The Danger of Discouraging ER Visits
EVERY FEW MONTHS I see this video pop up on the social media feeds of doctor friends, mainly emergency physicians, with some approving caption along the lines of, “This is my life.” The video depicts, in overly dramatized and satiric fashion, patients presenting to the ED with various non-life-threatening conditions, among them an ingrown toenail and nasal congestion. The message: Don’t come to the emergency room if it’s not absolutely necessary.
The video is a product of the government of Queensland, Australia, and is one of several that it has released in an attempt to stem the flow of patients into its emergency departments. Each video implores patients to exercise restraint and consider alternatives to emergency care, such as walk-in clinics, health hotlines, or their PCP.
I can sympathize with emergency physicians’ impulse to purge their practice of the mundane, low-acuity problems that are more appropriately addressed in an outpatient office. But public service announcements like these are dangerous. Appealing to patients’ common sense places the burden of triage in their hands, rather than relying on the judgment of an experienced medical professional. Asking a patient to decide what constitutes an emergency is problematic because not every acute health condition presents dramatically. Not all heart attacks manifest as crushing chest pain, and though most chest pain is not cardiac, I would argue that any patient with chest pain should go to the ED immediately to be evaluated by a doctor.
Not too long ago I had a patient in the hospital who had waited two days from the onset of stroke symptoms—slurred speech, right-sided facial droop and arm and leg weakness—to present to the hospital. When I asked her why she waited, she explained that when she first noticed something was wrong, she went next door and asked her neighbor, who had had a stroke before, if she thought her symptoms could represent a stroke. The neighbor’s response: No, because her own stroke had been left-sided, and she’d never heard of anybody having a right-sided stroke before. So the patient stayed home.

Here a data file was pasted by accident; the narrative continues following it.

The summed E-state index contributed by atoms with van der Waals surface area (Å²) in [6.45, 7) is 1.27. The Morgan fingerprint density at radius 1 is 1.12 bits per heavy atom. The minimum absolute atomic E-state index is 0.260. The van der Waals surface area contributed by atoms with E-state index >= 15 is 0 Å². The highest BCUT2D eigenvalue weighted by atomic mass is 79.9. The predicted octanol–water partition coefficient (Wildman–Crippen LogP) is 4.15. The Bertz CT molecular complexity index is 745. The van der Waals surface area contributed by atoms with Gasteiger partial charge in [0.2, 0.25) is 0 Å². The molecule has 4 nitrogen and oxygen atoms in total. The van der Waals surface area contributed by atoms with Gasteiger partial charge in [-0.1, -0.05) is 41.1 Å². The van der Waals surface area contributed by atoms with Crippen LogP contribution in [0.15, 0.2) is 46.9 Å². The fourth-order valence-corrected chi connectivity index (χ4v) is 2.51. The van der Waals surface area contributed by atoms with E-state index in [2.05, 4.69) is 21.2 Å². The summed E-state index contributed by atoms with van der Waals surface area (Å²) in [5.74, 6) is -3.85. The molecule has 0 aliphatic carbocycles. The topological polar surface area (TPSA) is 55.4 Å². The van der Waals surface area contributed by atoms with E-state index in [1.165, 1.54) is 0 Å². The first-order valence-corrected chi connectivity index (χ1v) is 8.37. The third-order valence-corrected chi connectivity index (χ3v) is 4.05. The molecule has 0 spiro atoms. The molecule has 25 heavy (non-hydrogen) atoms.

I’m not making fun of this patient. This is the level of health literacy in the community I work in and in many communities like it. What if my patient had seen an advertisement on TV advising her to stay away from the emergency room? She might never have sought help, figuring that she would be received with annoyance and disdain for wasting the doctor’s time.
Discouraging patients from seeking medical attention in the ED is counterproductive. Emergency care is special in that it welcomes all comers, from minor headaches to grisly trauma, and it is the crucial task of the doctors to decide what needs attention and what can wait. Sure, there will always be those who abuse the system. But most people come to the ED genuinely worried that what they are experiencing could be serious, and they want the peace of mind of a thorough medical assessment. Diagnosing an acute ailment is just as important as reassuring a patient that there is nothing wrong with him, and that he can go home.